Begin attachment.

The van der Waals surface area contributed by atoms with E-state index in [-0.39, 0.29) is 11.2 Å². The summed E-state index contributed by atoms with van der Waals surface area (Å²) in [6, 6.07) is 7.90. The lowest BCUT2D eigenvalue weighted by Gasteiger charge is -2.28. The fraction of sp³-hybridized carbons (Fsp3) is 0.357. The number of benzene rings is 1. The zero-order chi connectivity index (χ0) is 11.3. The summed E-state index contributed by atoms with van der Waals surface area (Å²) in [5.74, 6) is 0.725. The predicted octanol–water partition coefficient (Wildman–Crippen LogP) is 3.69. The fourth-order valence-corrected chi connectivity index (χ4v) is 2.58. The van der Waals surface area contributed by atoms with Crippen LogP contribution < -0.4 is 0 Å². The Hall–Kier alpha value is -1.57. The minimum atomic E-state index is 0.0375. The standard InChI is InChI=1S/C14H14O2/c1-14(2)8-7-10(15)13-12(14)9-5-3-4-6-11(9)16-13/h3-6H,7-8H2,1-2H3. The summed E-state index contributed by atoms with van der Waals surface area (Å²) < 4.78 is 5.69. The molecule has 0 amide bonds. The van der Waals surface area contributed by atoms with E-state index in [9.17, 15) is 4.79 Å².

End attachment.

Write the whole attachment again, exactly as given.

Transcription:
The van der Waals surface area contributed by atoms with E-state index in [-0.39, 0.29) is 11.2 Å². The summed E-state index contributed by atoms with van der Waals surface area (Å²) in [6, 6.07) is 7.90. The lowest BCUT2D eigenvalue weighted by Gasteiger charge is -2.28. The fraction of sp³-hybridized carbons (Fsp3) is 0.357. The number of benzene rings is 1. The zero-order chi connectivity index (χ0) is 11.3. The summed E-state index contributed by atoms with van der Waals surface area (Å²) in [5.74, 6) is 0.725. The predicted octanol–water partition coefficient (Wildman–Crippen LogP) is 3.69. The fourth-order valence-corrected chi connectivity index (χ4v) is 2.58. The van der Waals surface area contributed by atoms with Crippen LogP contribution < -0.4 is 0 Å². The Hall–Kier alpha value is -1.57. The minimum atomic E-state index is 0.0375. The standard InChI is InChI=1S/C14H14O2/c1-14(2)8-7-10(15)13-12(14)9-5-3-4-6-11(9)16-13/h3-6H,7-8H2,1-2H3. The summed E-state index contributed by atoms with van der Waals surface area (Å²) < 4.78 is 5.69. The molecule has 0 amide bonds. The van der Waals surface area contributed by atoms with E-state index in [9.17, 15) is 4.79 Å².